By Patrick O’Brien
The last time this reviewer covered an opera for this site, the three fundamental questions of theatregoing loomed prominently and the results, in his opinion, were found wanting and not without a little warning.
Reviewing a second opera within a short span of time — Chicago Opera Theater’s production of Tchaikovsky’s Iolanta— these questions crop up again. Perhaps unfairly.
After all, in mood and form, Tchaikovsky’s opera is well-removed from Mozart’s; a one-act ninety-minute near-chamber piece is not a three-act four-hour epic; one company has not had any public labor disputes…
This is why going back to basics is a good first step.
So, to recap, the Three Questions:
- What were the theatermakers trying to do?
- Did they do it well?
- Was it worth it?
Iolanta is consistent with Chicago Opera’s mission statement to prioritize premieres. It’s the opera’s professional premiere in the Chicagoland area; the company’s first outing in Russian; and the debut of Maestra Lidiya Yankovskaya at the podium.
So a lot of firsts, but for what cause? What can we in the here-and-now take away from a retrograde fairy tale about a reclusive blind princess and her restrictive father — so restrictive, in fact, he forbids any mention of sight or light in her presence?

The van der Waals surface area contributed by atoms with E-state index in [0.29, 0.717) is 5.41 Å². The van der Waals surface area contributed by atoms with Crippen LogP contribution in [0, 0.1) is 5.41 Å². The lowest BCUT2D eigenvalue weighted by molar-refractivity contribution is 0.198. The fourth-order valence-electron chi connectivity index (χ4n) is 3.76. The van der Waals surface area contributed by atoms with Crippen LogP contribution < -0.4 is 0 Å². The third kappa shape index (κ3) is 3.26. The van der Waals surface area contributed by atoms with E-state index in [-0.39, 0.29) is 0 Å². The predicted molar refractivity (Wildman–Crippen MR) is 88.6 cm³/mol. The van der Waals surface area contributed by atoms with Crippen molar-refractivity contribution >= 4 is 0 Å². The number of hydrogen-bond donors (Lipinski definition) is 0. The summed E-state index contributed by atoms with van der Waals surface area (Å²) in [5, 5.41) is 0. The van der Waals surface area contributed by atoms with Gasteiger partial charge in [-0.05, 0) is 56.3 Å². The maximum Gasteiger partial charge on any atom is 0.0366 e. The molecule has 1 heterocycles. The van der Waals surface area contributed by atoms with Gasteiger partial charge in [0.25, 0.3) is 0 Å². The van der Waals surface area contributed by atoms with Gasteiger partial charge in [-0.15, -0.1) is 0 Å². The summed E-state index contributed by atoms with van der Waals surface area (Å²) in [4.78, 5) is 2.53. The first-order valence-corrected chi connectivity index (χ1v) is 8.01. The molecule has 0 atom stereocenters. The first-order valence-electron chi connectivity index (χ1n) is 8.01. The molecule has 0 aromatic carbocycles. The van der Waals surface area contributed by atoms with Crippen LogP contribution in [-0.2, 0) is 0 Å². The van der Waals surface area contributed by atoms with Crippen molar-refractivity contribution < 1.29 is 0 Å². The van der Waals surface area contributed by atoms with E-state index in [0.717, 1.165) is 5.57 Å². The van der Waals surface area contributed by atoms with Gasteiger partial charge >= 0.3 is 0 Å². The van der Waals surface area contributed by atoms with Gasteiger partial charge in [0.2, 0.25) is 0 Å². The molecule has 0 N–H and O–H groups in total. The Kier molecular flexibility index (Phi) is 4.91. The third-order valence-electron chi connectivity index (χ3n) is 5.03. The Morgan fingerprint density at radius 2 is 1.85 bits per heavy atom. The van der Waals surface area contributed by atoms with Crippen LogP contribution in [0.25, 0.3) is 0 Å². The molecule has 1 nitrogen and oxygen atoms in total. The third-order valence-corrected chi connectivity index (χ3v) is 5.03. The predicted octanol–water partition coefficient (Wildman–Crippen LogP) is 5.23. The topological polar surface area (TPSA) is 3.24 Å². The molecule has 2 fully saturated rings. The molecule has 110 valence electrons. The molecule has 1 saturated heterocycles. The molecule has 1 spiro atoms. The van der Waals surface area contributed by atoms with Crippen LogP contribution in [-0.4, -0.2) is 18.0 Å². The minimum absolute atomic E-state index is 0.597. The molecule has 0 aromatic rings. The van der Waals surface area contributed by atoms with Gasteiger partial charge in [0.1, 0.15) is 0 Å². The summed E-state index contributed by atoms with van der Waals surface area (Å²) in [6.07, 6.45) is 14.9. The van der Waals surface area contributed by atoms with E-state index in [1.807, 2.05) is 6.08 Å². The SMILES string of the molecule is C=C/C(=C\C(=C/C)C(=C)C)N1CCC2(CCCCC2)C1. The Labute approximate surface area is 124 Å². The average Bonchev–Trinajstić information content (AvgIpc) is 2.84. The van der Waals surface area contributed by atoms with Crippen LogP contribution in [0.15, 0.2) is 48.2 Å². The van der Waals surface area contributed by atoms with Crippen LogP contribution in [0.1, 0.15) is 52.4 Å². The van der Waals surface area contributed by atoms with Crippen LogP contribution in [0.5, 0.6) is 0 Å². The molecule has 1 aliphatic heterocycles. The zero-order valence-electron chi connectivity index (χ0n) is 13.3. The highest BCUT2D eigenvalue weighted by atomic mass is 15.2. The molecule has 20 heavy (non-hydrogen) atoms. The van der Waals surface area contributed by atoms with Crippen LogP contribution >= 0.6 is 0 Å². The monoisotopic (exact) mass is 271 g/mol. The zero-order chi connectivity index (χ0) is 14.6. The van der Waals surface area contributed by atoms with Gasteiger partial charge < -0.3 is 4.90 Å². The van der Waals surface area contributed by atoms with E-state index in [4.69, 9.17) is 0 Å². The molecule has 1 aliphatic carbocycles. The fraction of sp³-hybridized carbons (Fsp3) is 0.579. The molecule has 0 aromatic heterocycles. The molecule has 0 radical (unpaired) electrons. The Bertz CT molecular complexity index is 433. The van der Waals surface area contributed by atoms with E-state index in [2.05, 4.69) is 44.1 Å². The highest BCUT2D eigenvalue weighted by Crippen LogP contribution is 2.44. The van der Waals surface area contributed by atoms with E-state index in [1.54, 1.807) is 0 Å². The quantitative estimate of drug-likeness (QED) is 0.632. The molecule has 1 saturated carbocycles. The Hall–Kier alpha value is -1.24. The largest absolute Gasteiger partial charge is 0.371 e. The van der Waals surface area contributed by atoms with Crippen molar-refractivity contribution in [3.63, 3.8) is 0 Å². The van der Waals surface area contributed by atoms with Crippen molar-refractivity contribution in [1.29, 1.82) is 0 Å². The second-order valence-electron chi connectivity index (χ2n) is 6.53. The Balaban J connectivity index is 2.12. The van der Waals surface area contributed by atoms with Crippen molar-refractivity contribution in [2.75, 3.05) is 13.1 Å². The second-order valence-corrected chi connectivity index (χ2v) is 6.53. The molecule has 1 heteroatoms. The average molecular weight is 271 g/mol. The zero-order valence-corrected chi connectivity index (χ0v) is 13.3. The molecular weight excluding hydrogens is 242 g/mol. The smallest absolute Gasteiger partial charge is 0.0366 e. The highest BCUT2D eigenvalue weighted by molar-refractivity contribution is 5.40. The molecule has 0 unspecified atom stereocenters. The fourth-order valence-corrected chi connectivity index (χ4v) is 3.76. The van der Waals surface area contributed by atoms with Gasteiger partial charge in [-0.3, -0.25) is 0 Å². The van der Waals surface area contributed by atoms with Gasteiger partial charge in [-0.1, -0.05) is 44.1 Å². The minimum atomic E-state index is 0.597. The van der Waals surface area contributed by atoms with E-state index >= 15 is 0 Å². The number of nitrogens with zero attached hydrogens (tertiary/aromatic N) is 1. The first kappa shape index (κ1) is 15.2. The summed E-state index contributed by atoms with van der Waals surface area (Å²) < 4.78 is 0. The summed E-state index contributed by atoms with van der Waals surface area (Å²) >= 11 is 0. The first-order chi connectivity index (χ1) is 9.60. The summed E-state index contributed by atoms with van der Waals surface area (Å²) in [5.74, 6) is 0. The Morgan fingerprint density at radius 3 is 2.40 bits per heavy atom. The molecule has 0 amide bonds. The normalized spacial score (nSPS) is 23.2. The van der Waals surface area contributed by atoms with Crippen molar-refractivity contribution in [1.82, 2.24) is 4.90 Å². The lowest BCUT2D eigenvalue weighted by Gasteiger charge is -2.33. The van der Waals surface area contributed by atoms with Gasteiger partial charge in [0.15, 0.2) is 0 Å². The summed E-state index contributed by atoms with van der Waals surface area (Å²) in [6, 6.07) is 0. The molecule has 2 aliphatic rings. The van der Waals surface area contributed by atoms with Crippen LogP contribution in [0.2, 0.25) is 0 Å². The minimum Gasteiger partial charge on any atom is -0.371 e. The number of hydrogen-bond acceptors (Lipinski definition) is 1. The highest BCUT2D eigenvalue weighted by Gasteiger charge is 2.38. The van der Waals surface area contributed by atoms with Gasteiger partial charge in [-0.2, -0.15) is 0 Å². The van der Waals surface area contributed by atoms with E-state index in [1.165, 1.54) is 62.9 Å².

Well, with assistance from Director Paul Curran, Iolanta is a feast for the senses, an aural and visual splendor. The fairy tale becomes an ageless journey of a young woman’s emotional and sexual awakening, as well as her father’s reckoning with that heartbreaking inevitability. The magic of a long-ago and faraway realm is conjured with spinning shimmering Art Nouveau towers (by Alan E. Muraoka), dazzling light tricks (Driscoll Otto), and (perhaps another company first) the theater fills with the scent of lilacs.
Katherine Weber confidently inhabits the role, bursting forth with conviction as she comes to learn of the deceit that has governed her life and desires to grow. John Irvin is a perfect lover as Vaudemont, who inadvertently finds himself responsible for Iolanta’s newfound understanding. And as her father the king, Mikhail Svetlov is sympathetic, even in light of his crippling decision. All follow Maestra Yankovskaya with ease, and she brings the piece to full flower.
The piece is sure to return — Tchaikovsky’s music is always uniquely yearning, and his brother Modest’s libretto is poetic without being bathetic.
So, is it worth it?
Yes, without hesitation. COT’s Iolanta is a vital production — it speaks to an ageless struggle between youth and their guardians; it’s a blissful romance for the coming cold season; and to be given such care for its Chicago coming-out. And, for anyone who has had recent doubts about the vitality of opera, it’s a pure tonic.
Chicago Opera Theater presents “Iolanta” through November 18 at The Studebaker Theater, 410 S. Michigan Avenue, Chicago. More information and tickets are available here.